Science shows that fish are moving, but can fishermen adapt to warming waters?

Europe is already witnessing first-hand shifts in commercially important species such as mackerel, herring and cod. The International Council for the Exploration of the Seas (ICES) recently documented that 16 out of 23 key commercial species in European waters are shifting management areas, with eight of these species moving outside their historic zones.

The North East Atlantic is not immune to the shifts caused by climate change. These waters are home to some of Europe’s most sustainable fisheries as well as complex, highly developed scientific and governance systems. With these complex systems and challenges in mind, the European community is coming together to understand and find effective solutions to the problems being caused by climate change in their fisheries. To spur collaborative action, EDF released a new report outlining tools and approaches to address climate change impacts already being felt in the North East Atlantic region.

Under these changing and dynamic conditions, status quo management is not an option, especially with the threat of further ‘fish wars’ upon us if we don’t get management right. And these challenges are made even more complicated when the implications of changing stocks are coupled with the existing challenges facing European fishing communities such as adherence to Common Fisheries Policy landing obligations and the UK leaving the European Union.

Recognising these approaching geo-political challenges Environmental Defense Fund (EDF) partnered with ICES to convene a two-day collaborative workshop bringing together science, policy and governance expertise to explore the impacts of climate change on fisheries management and governance in the North East Atlantic region.  The resulting report aims to synthesise discussions and identify regionally appropriate tools and approaches that can help carve a path forward. While the presentations and dialogue were varied, participants shared a commitment to understanding and tackling this important challenge while envisioning how to achieve sustainable and profitable fisheries for the future.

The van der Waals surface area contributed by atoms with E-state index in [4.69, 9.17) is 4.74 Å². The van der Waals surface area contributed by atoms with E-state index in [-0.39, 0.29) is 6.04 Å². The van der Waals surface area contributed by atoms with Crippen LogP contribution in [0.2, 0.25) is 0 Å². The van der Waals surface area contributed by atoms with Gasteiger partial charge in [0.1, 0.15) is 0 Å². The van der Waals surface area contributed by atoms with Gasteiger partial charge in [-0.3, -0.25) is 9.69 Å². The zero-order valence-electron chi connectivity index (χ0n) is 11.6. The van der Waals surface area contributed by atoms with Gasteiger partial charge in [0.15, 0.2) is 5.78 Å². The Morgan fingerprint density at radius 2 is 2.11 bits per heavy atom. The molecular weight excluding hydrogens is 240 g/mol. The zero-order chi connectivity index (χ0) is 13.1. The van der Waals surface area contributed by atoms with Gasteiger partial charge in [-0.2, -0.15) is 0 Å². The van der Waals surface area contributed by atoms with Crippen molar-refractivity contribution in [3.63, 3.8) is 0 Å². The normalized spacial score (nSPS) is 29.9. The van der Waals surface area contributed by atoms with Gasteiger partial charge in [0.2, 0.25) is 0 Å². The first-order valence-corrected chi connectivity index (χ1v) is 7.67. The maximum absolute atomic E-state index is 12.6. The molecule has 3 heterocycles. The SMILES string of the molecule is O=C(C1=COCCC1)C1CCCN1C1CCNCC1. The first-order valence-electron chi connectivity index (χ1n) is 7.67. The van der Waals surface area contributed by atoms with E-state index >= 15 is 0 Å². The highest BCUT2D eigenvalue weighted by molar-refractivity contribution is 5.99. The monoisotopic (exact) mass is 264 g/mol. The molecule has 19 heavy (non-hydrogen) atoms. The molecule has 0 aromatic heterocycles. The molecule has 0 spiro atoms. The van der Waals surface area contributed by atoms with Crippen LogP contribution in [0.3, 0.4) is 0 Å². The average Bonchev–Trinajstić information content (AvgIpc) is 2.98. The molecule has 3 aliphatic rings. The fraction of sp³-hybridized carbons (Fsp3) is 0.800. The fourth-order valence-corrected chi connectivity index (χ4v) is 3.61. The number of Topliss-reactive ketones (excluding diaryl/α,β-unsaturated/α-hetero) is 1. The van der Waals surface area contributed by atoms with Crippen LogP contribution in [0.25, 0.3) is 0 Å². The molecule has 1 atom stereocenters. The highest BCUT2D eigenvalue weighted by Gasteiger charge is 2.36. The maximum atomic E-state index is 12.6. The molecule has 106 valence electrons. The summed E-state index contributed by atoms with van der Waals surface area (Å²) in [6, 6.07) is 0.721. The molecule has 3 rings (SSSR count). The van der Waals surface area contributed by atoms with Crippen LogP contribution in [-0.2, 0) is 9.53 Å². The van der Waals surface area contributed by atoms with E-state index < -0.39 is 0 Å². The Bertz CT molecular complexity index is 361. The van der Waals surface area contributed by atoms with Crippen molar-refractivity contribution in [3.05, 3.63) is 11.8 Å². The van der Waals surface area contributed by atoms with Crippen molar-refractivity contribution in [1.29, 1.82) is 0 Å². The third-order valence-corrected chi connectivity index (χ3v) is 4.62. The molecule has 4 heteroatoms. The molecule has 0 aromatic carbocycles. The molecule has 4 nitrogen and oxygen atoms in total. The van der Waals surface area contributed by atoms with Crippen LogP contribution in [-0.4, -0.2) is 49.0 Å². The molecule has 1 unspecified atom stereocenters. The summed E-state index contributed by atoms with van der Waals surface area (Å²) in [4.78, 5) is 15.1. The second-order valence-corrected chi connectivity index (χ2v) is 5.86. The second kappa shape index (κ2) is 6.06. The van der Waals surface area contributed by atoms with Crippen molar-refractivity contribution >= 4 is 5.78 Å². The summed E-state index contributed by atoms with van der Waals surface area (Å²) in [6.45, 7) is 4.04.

The recurrent themes centered around three takeaway points:

  1. Greater dialogue is needed between science, industry and policymakers: Fish stocks are shifting rapidly as a result of climate change. While we can’t predict exactly which stocks will rise, fall or relocate, we can paint broad scenarios to help managers plan for different possibilities. Greater dialogue among leaders from science, industry and policy will help to improve our collective knowledge and reduce uncertainty in the system. A more inclusive and collaborative dialogue that helps build trust in science, can start to address these complex challenges and build more adaptive approaches to fisheries management in the region.
  2. Re-invigorated regional institutions can help to lead change. The current governance framework is not equipped to cope with how quickly things are changing. This can be seen in the ‘Mackerel Wars’where existing governance structures were not equipped to resolve conflict over stock allocation between the EU, Norway, Faroe Islands and Iceland. With shifting stocks and a changing political landscape, a re-evaluation of current fisheries institutions (and their agreements) is needed. To that end, EDF commissioned a second report detailing current governance in the region, and highlighting how other regions have addressed changes to stock range and distribution using adaptive management more responsive to climate-related impacts.
  3. We can get where we need to go by applying a range of regionally-appropriate tools and approaches: Nations in the North East Atlantic must start embracing a more adaptive approach that can cope with climate change and shifting stocks. Fortunately, there are a number of tools and approaches that can be applied today and tomorrow. These, and other innovative measures, should be explored promptly to help us put in place a more adaptive system for the region.

Now is the time to start building management and governance capacity capable of adapting to change in real time. We look forward to continuing this important dialogue across the region– working with key fisheries institutions and industry leaders to develop a shared plan for building thriving, climate-resilient fisheries for the future.

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